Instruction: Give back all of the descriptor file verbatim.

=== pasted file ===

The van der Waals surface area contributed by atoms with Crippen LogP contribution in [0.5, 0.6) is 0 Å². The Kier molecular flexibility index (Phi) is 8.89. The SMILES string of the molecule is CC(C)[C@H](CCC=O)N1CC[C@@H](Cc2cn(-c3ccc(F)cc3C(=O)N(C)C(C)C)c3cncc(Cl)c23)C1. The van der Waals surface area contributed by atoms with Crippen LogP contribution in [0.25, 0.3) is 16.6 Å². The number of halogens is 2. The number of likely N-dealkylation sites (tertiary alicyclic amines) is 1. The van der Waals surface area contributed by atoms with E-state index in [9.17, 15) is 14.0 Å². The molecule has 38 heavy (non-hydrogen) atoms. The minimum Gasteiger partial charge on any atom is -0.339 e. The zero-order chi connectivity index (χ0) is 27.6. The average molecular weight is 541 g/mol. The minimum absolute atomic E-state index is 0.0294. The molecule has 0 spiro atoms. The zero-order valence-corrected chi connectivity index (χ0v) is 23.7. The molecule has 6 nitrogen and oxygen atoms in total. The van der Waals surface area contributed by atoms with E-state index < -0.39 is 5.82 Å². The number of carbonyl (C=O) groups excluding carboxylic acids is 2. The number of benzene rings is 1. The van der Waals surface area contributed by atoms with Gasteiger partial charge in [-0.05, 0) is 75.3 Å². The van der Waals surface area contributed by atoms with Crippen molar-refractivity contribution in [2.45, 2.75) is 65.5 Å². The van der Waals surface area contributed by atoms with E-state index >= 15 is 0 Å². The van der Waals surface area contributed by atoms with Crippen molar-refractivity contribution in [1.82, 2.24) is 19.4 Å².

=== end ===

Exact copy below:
The van der Waals surface area contributed by atoms with Crippen LogP contribution in [0.5, 0.6) is 0 Å². The Kier molecular flexibility index (Phi) is 8.89. The SMILES string of the molecule is CC(C)[C@H](CCC=O)N1CC[C@@H](Cc2cn(-c3ccc(F)cc3C(=O)N(C)C(C)C)c3cncc(Cl)c23)C1. The van der Waals surface area contributed by atoms with Crippen LogP contribution in [0.25, 0.3) is 16.6 Å². The number of halogens is 2. The number of likely N-dealkylation sites (tertiary alicyclic amines) is 1. The van der Waals surface area contributed by atoms with E-state index in [9.17, 15) is 14.0 Å². The molecule has 38 heavy (non-hydrogen) atoms. The minimum Gasteiger partial charge on any atom is -0.339 e. The zero-order chi connectivity index (χ0) is 27.6. The average molecular weight is 541 g/mol. The minimum absolute atomic E-state index is 0.0294. The molecule has 0 spiro atoms. The zero-order valence-corrected chi connectivity index (χ0v) is 23.7. The molecule has 6 nitrogen and oxygen atoms in total. The van der Waals surface area contributed by atoms with E-state index < -0.39 is 5.82 Å². The number of carbonyl (C=O) groups excluding carboxylic acids is 2. The number of benzene rings is 1. The van der Waals surface area contributed by atoms with Gasteiger partial charge in [-0.05, 0) is 75.3 Å². The van der Waals surface area contributed by atoms with Crippen molar-refractivity contribution in [2.45, 2.75) is 65.5 Å². The van der Waals surface area contributed by atoms with E-state index >= 15 is 0 Å². The van der Waals surface area contributed by atoms with Crippen molar-refractivity contribution in [1.82, 2.24) is 19.4 Å².